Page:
Lena Minassian's curator insight, April 13, 11:55 AM

This article is a little sad. If you're traveling across the world and want to take pictures for memories, using a backdrop would not be the first thing that comes to mind. Tourists use a backdrop to show the Hong Kong skyline on a clear and sunny day because you have trouble seeing it most days due to all of the pollution. It's crazy that you cannot even take a picture of the actual skyline because the pollution is so bad. This temporary fix has overlooked that actual problem here. People are fascinated that they are being provided with an alternative of what it would look like but something should be done so that people can actually experience the real thing. This backdrop is putting a band-aid on the issue in the mean time but all of this pollution is not safe and something needs to be done to start fixing it. 

Jared Medeiros's curator insight, April 22, 7:17 PM

Major cities in the world should take a deeper look into controlling pollution problems in their cities.  At some point, these places will no longer attract people to live in these areas, thus lowering the impact that these industries may have.  But as long as people are still living here by the millions and there is tourism, and buisness is booming, nothing will be done about the issue.

Courtney Barrowman's curator insight, May 27, 12:08 PM

Summer reading KQ4: pollution, smog, megacity, sustainability

Rescooped by Matthew DiLuglio from Geography Education!

The British have invaded 9 out of 10 countries

The British have invaded 9 out of 10 countries | Matt's Geography Portfolio |
Britain has invaded all but 22 countries in the world in its long and colourful history, new research has found.


This is a great map to show the historical impact of colonialism on the world map.  The map is based on the work in the new book All the Countries We've Ever Invaded: And the Few We Never Got Round To.   


Tags: book reviews, colonialism, war, historical, UK. 

Via Seth Dixon
Matthew DiLuglio's insight:

The British have done this in reality, in the physical world, in space and time... but perhaps the Chinese have done this in our minds!  Everything our country trades for has parts made in China.  We simply can't live without these things that may be invented in the US, and designed in the US, but assembled in China.... China has a name for itself, and they're playing a game of Monopoly.  They have hotels on Board walk and Park place, and they're eating us alive... I've conferred with politicians, who say that they're on the verge of turning their hidden empire into a physical one, and going from simple monetary domination to war.  They outnumber the US, and have better technology, and evidently more skill and products.  Not much to say about that, but if they learn from the mistakes of the British, the Chinese could really create a truly elite empire that could outlast any other in human history...  But really, if they include American/Chinese cuisine in their menu, I'm sold at General Tao's chicken... Go China!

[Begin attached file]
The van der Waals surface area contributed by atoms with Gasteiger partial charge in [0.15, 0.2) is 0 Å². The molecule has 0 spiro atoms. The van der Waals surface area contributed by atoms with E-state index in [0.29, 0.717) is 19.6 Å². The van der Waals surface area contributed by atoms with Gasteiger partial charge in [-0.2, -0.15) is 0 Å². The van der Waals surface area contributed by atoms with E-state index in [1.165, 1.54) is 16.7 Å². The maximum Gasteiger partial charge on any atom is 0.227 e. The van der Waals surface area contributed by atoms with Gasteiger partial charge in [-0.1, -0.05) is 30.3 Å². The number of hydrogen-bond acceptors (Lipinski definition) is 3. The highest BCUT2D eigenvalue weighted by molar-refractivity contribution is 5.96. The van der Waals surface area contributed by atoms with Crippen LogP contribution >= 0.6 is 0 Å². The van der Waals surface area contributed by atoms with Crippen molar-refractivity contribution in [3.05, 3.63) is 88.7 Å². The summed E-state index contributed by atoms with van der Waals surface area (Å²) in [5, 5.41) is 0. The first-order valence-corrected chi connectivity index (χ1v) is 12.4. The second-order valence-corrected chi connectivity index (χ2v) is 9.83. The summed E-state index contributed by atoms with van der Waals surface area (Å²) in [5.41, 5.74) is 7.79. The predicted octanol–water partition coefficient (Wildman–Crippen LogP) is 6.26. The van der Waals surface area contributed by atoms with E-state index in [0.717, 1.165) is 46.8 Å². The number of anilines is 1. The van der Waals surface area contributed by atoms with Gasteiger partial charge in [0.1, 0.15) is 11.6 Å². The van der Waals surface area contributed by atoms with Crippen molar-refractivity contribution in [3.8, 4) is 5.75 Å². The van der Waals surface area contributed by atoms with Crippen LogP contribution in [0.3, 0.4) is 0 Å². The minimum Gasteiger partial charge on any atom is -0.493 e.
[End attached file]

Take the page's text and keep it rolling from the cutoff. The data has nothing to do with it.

Don Brown Jr's comment, November 5, 2012 1:22 PM
Military conflict is often at times overlooked at as a source of language diffusion however the information displayed in this article can help explain how English has become one of the most popular languages in the world today.
Nathan Chasse's curator insight, March 17, 2014 8:36 PM

This map illustrates just how wide-reaching the British Empire was throughout its history. Though the map cheats a little by including the activities of sanctioned pirates and minor invasions, almost the whole world excepting several very small nations and some difficult to reach inland ones.


The most surprising was Sweden considering the proximity and the frequent viking invasions on the British isles which were apparently never reciprocated.


Rescooped by Matthew DiLuglio from Geography Education!

It's Complicated: 5 Puzzling International Borders

It's Complicated: 5 Puzzling International Borders | Matt's Geography Portfolio |

"Most of us think of international borders as invisible, but clear-cut lines: stand on one side, and you’re in one country; stand on the other, you’re in another country.  But here’s a list of five international borders that, for one reason or another, are not quite that simple."

Via Seth Dixon
Matthew DiLuglio's insight:

These borders and boundaries indicate something that I thought of while rewatching Independence Day (the Smith/Goldblum flick from '96)...  If we make a mess, and destroy this planet, aliens wouldn't want it.  The land that no one wants, is probably wanted by someone in reality... I am a fervent believer in aliens, and spend my free time diving into attempts to solve my quandary about the higher questions of the universe.  I think that the area that no one wants, everyone wants.  Unlike state boundaries in the US, planets are divided as separate entities from other planets, but grouped in solar systems, galaxies, asteroid belts, etc... I can't wait for the day some pompous fool gets on the bridge of a starship from Earth and sits in the captain's chair and says "Lieutenant, take us to Sector ----- (so and so)"... We will have moved up from the United States and Canada to the United Sectors of Galaxies!  And that little bit of land that 'no one wants,' everyone actually wants... same with planets.  Terraforming will allow those unsightly balls of fury that float around a star to become the most inhabitable of them all!  I wonder where these things will stop... or if it keeps going to larger sectors, endlessly? Well, we will likely encounter other species with territorial claims... play nice, America!  Or the Aliens will pop out of your stomach.  Though there are some politicians now that seem to have popped out of someone's stomach, I think the threat is more domestic while territory disputes occur nowadays, as it is humans arguing with humans, but it will increase when the Martians come to claim what is theirs.